Who are your style icons? “Oh my God, there are so many. I mean, obviously, JFK, because I rarely wear hats. Obama, Clinton, and both the Georges Bush wore suits a lot and were in government. I think my sweater period was a nod to Fred Rogers. I honestly shed tears when he died. Such a good man.”

I can’t help but notice that this interview is 100% grade A gold-plated bullshit. “Right you are, Star Tribune. Keep up the good work, you rapidly irrelevant nitwits. Maybe I’ll accessorize the end of this interview with my middle finger.”

(With apologies to Chris Coleman, who seems like a nice guy. For sure doesn’t keep the severed foot of a small animal in his clothes.)

The Goodreads Forbes 25 Interviews

The folk at Shelf Inflicted – who appear to be mostly Goodreads escapees – are running a series of interviews with the 25 people mentioned in the Forbes article about Goodreads however long ago. I was listed as #18 of the top 25 reviewers, and I think the category was in the last year, for the whole world. So, you can check out my interview here, or you can read it below. The whole series is pretty interesting though, and it’s a super weird group of people with super disparate interests.

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Today’s guest is Ceridwen.  Ceridwen also posts at Readerling.

How did you discover Goodreads?
An irl friend sent me a link in April of 2008, which means I’ve been active on Goodreads for five years now. I didn’t interact much at first – I had no experience with social media; facebook would come later for me – but very slowly accrued friends other than my mother, husband, and a smattering of real life friends. As an introduction to social media, it was a kind experience, as the early-ish days of Goodreads had a sort of backwater enthusiast vibe, and you could be reasonably sure that no one at all was paying attention, which suited me fine.

What have been your most memorable Goodreads experiences?
That’s hard to say. There have been some memorable scandals, trollings, call-outs, and cat-fights that have occurred on Goodreads which were fun for me. I can think of a dozen instances where pointless and/or stupid trolling turned into runaway threads full of humor, lolcats, and, you know, profound commentary on books. My personal favorite was the time one of my reviews got trolled by a fine young man from Texas with a penchant for dismissing people as “ugly lesbians”. I still get comments on that clusterfuck of a thread wondering what the hell happened.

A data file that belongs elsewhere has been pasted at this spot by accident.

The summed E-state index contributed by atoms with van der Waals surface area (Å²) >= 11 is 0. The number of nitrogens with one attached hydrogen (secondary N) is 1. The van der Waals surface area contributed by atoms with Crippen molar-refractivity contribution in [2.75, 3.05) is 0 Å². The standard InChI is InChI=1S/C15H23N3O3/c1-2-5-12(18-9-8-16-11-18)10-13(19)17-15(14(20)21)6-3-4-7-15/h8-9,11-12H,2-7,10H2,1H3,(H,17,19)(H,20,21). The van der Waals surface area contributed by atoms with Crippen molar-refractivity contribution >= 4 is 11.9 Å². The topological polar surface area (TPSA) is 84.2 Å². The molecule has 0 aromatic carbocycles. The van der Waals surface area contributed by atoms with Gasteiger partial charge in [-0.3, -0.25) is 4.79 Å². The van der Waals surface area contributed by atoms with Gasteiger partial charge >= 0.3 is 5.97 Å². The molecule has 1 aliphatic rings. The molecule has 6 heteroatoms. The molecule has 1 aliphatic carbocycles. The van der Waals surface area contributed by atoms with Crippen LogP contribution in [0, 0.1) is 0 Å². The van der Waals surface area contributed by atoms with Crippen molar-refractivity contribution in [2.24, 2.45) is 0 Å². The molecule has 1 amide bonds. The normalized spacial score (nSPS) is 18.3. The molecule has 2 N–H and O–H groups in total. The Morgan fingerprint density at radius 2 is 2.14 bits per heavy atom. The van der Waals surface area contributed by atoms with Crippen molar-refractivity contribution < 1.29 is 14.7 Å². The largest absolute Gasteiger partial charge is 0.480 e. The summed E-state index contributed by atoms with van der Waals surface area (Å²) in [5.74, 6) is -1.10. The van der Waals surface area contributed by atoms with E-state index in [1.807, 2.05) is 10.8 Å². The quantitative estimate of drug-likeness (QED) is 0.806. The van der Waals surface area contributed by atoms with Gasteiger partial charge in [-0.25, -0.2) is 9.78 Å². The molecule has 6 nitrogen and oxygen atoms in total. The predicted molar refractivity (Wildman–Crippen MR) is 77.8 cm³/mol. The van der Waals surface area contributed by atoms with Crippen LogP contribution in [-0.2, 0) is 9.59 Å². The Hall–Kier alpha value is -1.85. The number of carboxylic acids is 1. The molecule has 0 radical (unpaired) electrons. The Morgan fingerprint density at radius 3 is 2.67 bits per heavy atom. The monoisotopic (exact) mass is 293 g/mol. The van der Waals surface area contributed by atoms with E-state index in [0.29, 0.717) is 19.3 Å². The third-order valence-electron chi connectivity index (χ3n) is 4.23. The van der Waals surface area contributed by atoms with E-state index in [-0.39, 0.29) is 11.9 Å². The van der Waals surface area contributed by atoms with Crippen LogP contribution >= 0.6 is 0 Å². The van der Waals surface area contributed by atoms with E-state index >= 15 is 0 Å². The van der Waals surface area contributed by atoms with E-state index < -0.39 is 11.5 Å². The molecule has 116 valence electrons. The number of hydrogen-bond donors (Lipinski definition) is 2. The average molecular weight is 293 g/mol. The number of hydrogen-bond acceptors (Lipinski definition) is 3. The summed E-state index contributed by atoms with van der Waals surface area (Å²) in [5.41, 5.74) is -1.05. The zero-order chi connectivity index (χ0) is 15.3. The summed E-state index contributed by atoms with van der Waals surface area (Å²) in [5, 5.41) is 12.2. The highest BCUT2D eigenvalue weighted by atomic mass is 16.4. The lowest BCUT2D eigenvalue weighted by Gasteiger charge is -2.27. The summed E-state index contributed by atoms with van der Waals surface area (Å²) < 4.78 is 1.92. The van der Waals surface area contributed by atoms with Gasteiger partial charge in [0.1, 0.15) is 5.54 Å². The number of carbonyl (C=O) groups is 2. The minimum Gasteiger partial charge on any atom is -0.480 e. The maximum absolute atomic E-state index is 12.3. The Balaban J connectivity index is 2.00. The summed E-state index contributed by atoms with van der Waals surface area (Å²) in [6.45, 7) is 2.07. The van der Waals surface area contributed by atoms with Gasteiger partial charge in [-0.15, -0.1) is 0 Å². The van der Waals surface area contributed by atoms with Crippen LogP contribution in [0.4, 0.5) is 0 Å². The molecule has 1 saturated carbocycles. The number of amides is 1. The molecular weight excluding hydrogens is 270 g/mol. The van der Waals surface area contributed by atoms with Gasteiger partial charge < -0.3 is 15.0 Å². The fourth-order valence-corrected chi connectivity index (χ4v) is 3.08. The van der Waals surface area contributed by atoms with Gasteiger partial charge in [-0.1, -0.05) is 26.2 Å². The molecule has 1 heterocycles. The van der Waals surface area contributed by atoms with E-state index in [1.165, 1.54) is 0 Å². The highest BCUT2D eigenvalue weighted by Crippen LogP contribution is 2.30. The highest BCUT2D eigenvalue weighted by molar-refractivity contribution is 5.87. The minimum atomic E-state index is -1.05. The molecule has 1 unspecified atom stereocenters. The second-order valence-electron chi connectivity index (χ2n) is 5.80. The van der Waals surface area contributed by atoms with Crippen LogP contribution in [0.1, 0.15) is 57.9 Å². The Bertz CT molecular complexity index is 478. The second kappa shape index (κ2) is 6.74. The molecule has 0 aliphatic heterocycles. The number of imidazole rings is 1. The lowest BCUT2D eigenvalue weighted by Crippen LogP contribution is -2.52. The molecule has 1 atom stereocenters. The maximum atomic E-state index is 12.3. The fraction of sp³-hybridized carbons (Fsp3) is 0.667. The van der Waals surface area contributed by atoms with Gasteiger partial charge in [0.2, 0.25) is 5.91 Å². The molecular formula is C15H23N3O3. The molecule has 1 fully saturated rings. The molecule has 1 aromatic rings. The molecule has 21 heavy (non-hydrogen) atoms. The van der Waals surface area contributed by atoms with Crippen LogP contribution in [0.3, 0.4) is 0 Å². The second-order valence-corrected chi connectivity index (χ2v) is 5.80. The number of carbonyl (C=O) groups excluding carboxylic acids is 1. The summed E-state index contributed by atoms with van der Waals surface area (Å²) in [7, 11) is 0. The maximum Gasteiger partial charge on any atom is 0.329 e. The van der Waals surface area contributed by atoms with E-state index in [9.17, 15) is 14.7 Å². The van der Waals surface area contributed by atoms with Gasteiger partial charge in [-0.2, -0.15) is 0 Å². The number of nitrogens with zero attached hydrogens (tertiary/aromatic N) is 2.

Though I haven’t been involved in much of this, except as an observer, I find the various author/reviewer meltdowns that occur pretty fascinating. Goodreads is a focal point for two different trends: self-publishing and citizen reviewing. So you have two different kinds of folk running up against each other – people who don’t know shit about marketing running up against sometimes harshly stated opinions – and the result can be explosive. And I really shouldn’t be singling out the self-pubs, because a fair number of these explosions have happened between Big Six authors (or their agents or friends) and their readers. As the industry changes from more mediated relationships – authors are largely left to their own devices these days (I am given to understand) – the potential for conflict approaches one.

I don’t have any easy answers for this, and I don’t think either reviewers or authors have gotten it right 100% of the time. I believe there is a tendency for reviewers to be rewarded for strong reactions – when I sort my reviews by the ones with the most votes, the first ten are either five-starred or one-starred reviews, hatchet jobs or soaring praise. I get it: we respond strongly to strong emotion, and I don’t think there is anything wrong or bad about that. I worry sometimes about this feedback loop though, at least as it pertains to the critical process. I mean, no one ever said that a citizen review had to be a measured intellectual endeavor, and god bless all the goofing, irreverent, parodic, cheerfully off-topic reviews out there, but I still worry about the middle-voice, the three-starrer that gets lost in the wash. Heated rhetoric is rewarded – and I’m not saying I’m immune to this, having penned some hatchet jobs and love-fests myself – but sometimes I wonder what reviews would look like if it weren’t. I certainly think about this when I reach for the hatchet.

Name one reviewer not in the Forbes 25 that people should be aware of.
Just one? This question sucks. How about 25? In no particular order:

Eric from Minneapolis
Matt from Nebraska
Miriam from California
Ben Babcock
Paquita Maria Sanchez
Mike Reynolds
Monica!
Caris O’Malley
Michael Springer, who has some terrible pseudonym these days
Dead Flamingo Jessica
Sparrow
Joel from Chicago
Jacob Ford
Terence from California 
Moira Russell
Lisa Vegan
Abigail A. 
Kelly from I don’t know where
Aerin from Seattle 
Flannery
RandomAnthony
Jason Morais
Lightreads
My Flesh Sings Out aka Josh
oriana from Brooklyn
Wealhtheow Wylfing

This might be more than 25, and I could add more. I <3 a lot of reviewers on Goodreads.

What was your initial reaction to Amazon buying Goodreads?